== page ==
Harnessing ‘people power’ to manage fisheries in the developing world has significantly benefited local communities and coral reefs, according to new research.
“Studies about the environment, and particularly fisheries, abound with bad news, but here, we see a glimmer of hope,” says lead author Professor Joshua Cinner, from the ARC Centre of Excellence for Coral Reef Studies at James Cook University.
Historically, fisheries management in East Africa has followed a ‘top down’ approach, but in 2006, the Kenyan government introduced a pilot program that gave communities the ability to develop and enforce their own fisheries rules and regulations.
The researchers studied the impact of the program on both the environment and the livelihood of the fishermen.
In an article published in the journal Global Environmental Change, Professor Cinner says the strategies that local communities developed to manage their fisheries benefited the fishery, the corals and importantly the people’s livelihoods.
“A third of the people we surveyed said that their livelihoods had improved as a result of the new form of local management, and only about three percent of people felt it was bad for them,” Professor Cinner says.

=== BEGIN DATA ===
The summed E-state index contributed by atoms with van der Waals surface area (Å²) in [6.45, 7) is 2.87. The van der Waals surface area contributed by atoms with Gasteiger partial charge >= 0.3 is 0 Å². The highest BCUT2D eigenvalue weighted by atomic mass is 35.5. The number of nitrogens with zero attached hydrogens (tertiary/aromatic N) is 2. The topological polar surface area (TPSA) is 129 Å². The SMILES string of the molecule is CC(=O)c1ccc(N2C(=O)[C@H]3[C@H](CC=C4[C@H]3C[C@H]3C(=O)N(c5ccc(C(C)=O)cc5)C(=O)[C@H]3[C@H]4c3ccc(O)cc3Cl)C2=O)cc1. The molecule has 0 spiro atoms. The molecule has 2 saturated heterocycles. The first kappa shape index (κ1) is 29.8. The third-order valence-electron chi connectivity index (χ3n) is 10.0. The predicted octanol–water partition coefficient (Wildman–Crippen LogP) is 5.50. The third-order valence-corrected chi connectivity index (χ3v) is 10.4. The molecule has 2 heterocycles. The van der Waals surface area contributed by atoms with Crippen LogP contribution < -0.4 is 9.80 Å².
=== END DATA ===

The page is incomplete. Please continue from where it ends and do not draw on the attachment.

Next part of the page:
While not every area improved ecologically and not everyone benefited from the program, the researchers saw a big change in people’s attitude toward conservation.
“Perhaps the biggest surprise was that a whole raft of local communities started developing their own mini-marine reserves,” Professor Cinner says.
The change in attitude toward conservation is significant because earlier attempts by the Kenyan government to develop a marine park in the 1990s resulted in violent protests.
Sometimes progress comes from convincing people by using real data,” says study co-author, Dr Tim McClanahan from the Wildlife Conservation Society.
“Before we collected the data, opinions could be swayed by political considerations and by fear but that’s much harder now that the research shows there really are few losers in the new system of locally-led management. “Now, we can barely keep up with all of the communities wanting to start up their own marine reserves,” Dr McClanahan says. “It is a sea change from a decade ago. I’ve been working on the Kenyan coast for over 30 years and even ten years ago, I would never have thought this possible.”
But the researchers warn against complacency.
“It’s easy to think that we can just hand things over to communities and they will manage fisheries on their own, but they need help and support in doing so,” Dr. McClanahan says.
Professor Cinner notes, “In some ways, we are putting the cost and responsibility of enforcing environmental regulations on poor people who can ill afford it. A sustained effort to provide support and capacity building will be critical to the continued success.”
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